The modular DIY gadget platform, BUG, has teamed with IDEO to redesign the BUG user interface. IDEO has agreed to BUG’s request to do the project in the open, soliciting feedback from the user community along the way. I’m not aware of a design effort of this magnitude, with a firm of this stature, happening in such a public manner.

Here’s what IDEO has to say about the project:

…We’re thrilled to be working with Bug Labs to make this great product even better. We are also prototyping a new, open way of working that we hope will combine the expertise of Bug Labs engineers, IDEO designers, and the BUG community throughout the design process.

This is a quick project with a focused objective: re-envision the interaction with the BUGbase, specifically the display and buttons. We want to hear from you! Share your thoughts about the current BUGbase interface and your ideas for making it better. How are you using your BUGbase interface? How do you wish you could use it? In return for your feedback, we’ll be regularly posting updates on our progress, as well as the end results. We, of course, welcome your thoughts at any point. …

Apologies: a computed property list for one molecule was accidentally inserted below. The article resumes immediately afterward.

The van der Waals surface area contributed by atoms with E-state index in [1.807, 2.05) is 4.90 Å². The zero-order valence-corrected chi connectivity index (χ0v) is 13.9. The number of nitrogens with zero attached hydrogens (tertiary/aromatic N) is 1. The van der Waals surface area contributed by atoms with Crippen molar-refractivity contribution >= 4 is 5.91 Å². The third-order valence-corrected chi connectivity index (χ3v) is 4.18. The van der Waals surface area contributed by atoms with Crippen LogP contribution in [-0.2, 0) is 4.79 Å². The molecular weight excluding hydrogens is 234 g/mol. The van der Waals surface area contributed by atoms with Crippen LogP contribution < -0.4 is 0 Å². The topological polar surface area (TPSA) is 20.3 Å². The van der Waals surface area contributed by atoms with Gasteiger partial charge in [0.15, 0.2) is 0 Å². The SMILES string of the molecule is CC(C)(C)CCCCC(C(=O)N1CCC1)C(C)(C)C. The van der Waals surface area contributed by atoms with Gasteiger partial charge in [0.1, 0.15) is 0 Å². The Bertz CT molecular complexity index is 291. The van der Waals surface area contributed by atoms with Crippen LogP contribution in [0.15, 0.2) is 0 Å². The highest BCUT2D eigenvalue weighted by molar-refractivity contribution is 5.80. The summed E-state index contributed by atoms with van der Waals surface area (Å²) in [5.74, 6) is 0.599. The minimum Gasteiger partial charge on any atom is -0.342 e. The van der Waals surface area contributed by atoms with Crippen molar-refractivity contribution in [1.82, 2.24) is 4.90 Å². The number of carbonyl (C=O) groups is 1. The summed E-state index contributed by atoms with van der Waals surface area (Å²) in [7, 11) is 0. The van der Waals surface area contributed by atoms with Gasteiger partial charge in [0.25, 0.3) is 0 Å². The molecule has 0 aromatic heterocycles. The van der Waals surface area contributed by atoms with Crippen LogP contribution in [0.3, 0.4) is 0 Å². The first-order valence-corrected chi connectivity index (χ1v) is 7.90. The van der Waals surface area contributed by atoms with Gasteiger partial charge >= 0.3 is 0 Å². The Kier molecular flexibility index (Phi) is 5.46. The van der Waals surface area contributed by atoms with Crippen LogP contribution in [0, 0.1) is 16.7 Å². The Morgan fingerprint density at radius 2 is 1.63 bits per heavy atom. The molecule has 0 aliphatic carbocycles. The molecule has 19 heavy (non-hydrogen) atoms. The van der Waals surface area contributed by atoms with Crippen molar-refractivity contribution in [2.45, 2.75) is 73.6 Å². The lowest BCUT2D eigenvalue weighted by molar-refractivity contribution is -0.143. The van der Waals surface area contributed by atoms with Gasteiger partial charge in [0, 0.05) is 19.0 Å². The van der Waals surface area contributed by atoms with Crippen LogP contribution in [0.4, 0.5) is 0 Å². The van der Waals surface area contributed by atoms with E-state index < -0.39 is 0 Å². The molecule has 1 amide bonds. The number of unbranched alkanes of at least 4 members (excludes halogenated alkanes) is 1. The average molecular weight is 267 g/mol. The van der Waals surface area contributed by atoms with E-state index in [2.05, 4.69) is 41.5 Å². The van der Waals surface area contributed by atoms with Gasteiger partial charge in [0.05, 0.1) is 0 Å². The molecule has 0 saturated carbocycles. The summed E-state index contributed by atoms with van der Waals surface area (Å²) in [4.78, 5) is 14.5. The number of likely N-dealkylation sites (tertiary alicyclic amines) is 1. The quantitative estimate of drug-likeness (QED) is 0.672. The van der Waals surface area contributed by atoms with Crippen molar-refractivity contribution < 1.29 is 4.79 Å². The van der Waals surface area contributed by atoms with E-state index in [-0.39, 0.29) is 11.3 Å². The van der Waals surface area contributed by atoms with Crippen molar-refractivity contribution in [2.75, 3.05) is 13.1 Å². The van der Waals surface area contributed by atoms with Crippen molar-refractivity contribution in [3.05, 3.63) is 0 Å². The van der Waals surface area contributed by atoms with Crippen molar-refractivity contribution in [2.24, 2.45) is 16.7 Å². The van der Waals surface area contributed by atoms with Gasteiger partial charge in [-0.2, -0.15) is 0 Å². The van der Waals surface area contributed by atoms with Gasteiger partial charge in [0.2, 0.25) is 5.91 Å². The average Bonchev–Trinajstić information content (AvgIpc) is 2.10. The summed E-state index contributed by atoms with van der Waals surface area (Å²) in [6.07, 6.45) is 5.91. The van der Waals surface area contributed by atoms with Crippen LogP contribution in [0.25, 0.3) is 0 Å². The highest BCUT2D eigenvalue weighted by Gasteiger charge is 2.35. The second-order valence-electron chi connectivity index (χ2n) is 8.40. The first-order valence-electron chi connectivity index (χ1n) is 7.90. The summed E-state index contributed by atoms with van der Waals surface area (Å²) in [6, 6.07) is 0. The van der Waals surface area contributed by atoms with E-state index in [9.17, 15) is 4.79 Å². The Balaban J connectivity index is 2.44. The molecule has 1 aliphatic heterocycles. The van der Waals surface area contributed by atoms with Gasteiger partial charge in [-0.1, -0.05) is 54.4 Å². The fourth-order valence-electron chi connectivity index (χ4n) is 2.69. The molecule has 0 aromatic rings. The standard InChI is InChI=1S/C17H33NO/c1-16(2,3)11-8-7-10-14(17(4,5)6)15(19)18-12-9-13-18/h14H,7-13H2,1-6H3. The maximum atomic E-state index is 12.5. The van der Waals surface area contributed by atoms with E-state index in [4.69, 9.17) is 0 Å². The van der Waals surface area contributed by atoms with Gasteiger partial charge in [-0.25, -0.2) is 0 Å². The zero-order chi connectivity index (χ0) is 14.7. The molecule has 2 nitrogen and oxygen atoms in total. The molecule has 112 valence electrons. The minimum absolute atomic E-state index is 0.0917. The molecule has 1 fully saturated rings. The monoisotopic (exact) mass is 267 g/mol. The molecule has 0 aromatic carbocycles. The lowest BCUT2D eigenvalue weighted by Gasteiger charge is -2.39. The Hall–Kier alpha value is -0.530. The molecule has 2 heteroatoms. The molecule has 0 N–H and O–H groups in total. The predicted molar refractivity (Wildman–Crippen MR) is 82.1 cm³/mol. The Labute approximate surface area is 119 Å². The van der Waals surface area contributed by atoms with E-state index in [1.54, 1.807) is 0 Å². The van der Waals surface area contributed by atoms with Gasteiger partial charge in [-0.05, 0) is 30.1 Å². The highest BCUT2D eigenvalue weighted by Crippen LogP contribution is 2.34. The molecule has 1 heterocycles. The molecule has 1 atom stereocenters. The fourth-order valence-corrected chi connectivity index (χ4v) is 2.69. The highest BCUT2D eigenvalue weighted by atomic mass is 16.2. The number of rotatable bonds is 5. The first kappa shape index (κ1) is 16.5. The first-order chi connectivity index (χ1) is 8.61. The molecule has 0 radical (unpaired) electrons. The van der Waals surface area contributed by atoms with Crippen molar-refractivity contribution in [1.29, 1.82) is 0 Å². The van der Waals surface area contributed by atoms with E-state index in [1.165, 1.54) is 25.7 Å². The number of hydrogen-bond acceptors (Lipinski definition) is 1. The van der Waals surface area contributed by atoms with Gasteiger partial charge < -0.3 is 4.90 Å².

Follow along on the BUG Blogger website and the BUG Community.

The whole point of this exercise is to continue to push the boundaries of how we innovate, not just on the BUGbase UI, but on all things related to BUG. We take pride in thinking our designs are good, but we also know they are exponentially better when the community gets involved.

Gary Hustwit talks with Doug Pray

I just found this interview between Gary Hustwit, director of the new Objectified movie, and Doug Pray, director of the new Art & Copy movie.

Art & Copy is all about advertising. Objectified, as I’ve previously written, is all about product design. Hustwit and Pray find some interesting common ground in discussing what they each learned during the making of their films.

The mp3 is available on the SXSX Film page.